Unveiling the Secrets of Consensus Algorithms: The Backbone of Blockchain Technology
A programmed procedure
Consensus is key to decentralized participation in the Distributed Ledger environment. The participants should arrive at a consensus about what is good and should be included and what is bad and should be excluded. The entire community needs to function in an orderly fashion and realize the purpose of the collaboration.
Without consensus — there will be chaos. Chaos would be detrimental to the sustainability of the system.
In the Blockchain ecosystem, a consensus algorithm is a defined programmed procedure. It is a set of rules which defines how the peer participants of the peer-to-peer network conduct themselves in the network environment. These rules will help the participants decide which of the transactions are to be accepted to be included in the immutable digital ledger and which ones are not to be.
Why is a consensus algorithm needed?
The peers in the network will never know each other. The problem, therefore, is how to establish trust among the participants without disclosing their identities.
To achieve that, the activities allowed to one needs to be restricted and strictly defined. So, once you know that the other participants cannot misbehave, you can participate in the network with trust and together can achieve reliability. This will help larger participation and will in turn lend security to the entire process.
The consensus algorithm has five objectives in the DLT environment. The first of those objectives is that it wants to achieve UNIFIED AGREEMENT among participants. In centralized systems, Trusting the central authority is mandatory.
Here, the participants need to trust the system. And they need to do this without having to establish trust among each other.
Only then this environment can achieve UNIFIED AGREEMENT. Secondly, the network participants should be motivated to achieve COMMON ALIGNMENT OF ALL THEIR ECONOMIC INCENTIVES. This is a must to develop a self-regulating system that can be entrusted.
Third — the system should not allow anyone to cheat — it should PREVENT DOUBLE SPENDING. Fourth — the system should be FAULT TOLERANT — so much so that — if a section of the network fails to perform at any point in time, the rest of the network should be able to continue business seamlessly and keep providing Consistent and Reliable results.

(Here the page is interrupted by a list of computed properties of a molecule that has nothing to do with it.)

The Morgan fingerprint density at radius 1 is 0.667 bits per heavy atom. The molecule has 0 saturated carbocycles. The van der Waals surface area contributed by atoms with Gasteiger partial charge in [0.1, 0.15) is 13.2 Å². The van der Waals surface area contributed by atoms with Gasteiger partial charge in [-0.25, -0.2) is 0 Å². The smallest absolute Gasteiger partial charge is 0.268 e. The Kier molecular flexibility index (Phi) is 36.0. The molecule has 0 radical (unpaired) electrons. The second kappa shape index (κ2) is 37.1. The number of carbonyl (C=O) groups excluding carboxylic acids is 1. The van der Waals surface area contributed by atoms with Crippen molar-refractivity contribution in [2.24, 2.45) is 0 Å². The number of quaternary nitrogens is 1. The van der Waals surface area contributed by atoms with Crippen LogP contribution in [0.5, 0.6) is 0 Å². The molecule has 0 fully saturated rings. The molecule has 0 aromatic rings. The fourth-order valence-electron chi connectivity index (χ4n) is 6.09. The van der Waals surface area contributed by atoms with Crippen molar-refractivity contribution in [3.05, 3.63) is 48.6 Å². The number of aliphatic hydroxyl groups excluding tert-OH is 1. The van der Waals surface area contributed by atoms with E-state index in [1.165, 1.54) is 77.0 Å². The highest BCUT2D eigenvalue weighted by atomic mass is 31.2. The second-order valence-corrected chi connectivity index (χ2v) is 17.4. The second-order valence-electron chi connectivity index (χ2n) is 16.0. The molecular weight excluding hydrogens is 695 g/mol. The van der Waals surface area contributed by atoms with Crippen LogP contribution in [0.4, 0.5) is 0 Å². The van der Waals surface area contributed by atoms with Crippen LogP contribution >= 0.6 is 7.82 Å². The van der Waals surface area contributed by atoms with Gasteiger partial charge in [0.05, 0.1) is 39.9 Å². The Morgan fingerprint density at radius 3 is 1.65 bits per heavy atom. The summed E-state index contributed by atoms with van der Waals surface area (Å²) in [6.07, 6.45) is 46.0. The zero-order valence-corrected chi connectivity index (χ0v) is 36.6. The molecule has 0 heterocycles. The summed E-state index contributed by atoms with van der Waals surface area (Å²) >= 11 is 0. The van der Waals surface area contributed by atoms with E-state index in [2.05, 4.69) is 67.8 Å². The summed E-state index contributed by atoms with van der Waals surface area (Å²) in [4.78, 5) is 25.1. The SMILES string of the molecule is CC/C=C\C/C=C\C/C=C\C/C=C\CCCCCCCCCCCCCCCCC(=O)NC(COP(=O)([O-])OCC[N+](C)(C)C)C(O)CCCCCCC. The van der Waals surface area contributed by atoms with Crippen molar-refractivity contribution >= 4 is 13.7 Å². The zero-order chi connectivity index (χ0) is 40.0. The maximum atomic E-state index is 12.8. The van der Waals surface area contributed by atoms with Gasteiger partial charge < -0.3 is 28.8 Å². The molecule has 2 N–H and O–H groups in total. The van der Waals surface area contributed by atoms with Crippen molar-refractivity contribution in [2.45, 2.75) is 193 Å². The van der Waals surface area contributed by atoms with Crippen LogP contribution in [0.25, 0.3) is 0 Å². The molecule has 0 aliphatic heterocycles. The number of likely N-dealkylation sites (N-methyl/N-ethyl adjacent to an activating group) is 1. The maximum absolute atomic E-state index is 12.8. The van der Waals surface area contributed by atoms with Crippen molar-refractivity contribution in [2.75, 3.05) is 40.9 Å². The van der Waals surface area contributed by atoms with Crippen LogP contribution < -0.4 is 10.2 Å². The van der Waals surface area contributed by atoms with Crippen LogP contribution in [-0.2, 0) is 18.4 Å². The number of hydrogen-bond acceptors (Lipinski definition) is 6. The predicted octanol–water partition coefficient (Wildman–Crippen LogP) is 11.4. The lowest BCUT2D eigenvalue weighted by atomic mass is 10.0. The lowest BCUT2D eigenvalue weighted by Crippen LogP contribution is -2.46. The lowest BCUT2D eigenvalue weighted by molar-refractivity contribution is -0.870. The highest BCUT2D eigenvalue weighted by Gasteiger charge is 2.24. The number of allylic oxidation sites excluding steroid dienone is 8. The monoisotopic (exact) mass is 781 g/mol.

Last but not least the consensus algorithm should be able to ensure EQUALITY among all participants so that no one can take any unfair advantage from the system.
So, we can say — a good consensus algorithm should have these properties:
IT SHOULD BE SAFE: capable of generating valid results and does not entertain false / malafide attempts
IT SHOULD BE INCLUSIVE: it should be able to accommodate the viewpoints of all participants and move with the majority of them
IT SHOULD BE PARTICIPATORY: without any discrimination towards any participant and should allow and incentivize participation
IT SHOULD BE EGALITARIAN: it should treat every participant as an equal member of the whole community
A faulty consensus algorithm will split the decision of the community and may even result in the duplication of records (known as forking) creating conflicting transaction history and failing to perform as a single source of truth. This results from the failure of the community to arrive at a consensus.
Subsequently, this will make some nodes/ participants confused about the right course of action and result in malfunction.
A section of the community could get conflicted and will increase the latency in inter-nodal communication, dispute resolution — increasing the application latency and reducing the network efficiency. In other terms — it will make the objectives of the blockchain project fail.
Decoding Consensus Algorithms: The Pillars of Trust in a Decentralized World
Consensus Algorithms are commonly termed as ‘Proof-of-Something’ — the most popular one is the first one used by Bitcoin blockchain — ‘Proof-of-Work’. Others are Proof-of-Stake, Proof-of-Authority, Proof-of-History, Proof-of-Activity, Proof-of-Identity, Proof-of-Burn, Proof-of-Elapsed Time, Proof-of-Importance and many such.
Some are also known differently as Delegated Proof-of-Stake, Leased Proof-of¬Stake. Some have uncommon names like Byzantine Fault Tolerance, Direct Acrylic Graph, Tendermint, Ouroboros and some even call themselves GRANDPA!!!
Grandpa may sound funny — but its actually an acronym for GHOST-based Recursive ANcestor Deriving Prefix Agreement (GHOST is an acronym for a mathematical function — nothing Ethereal)
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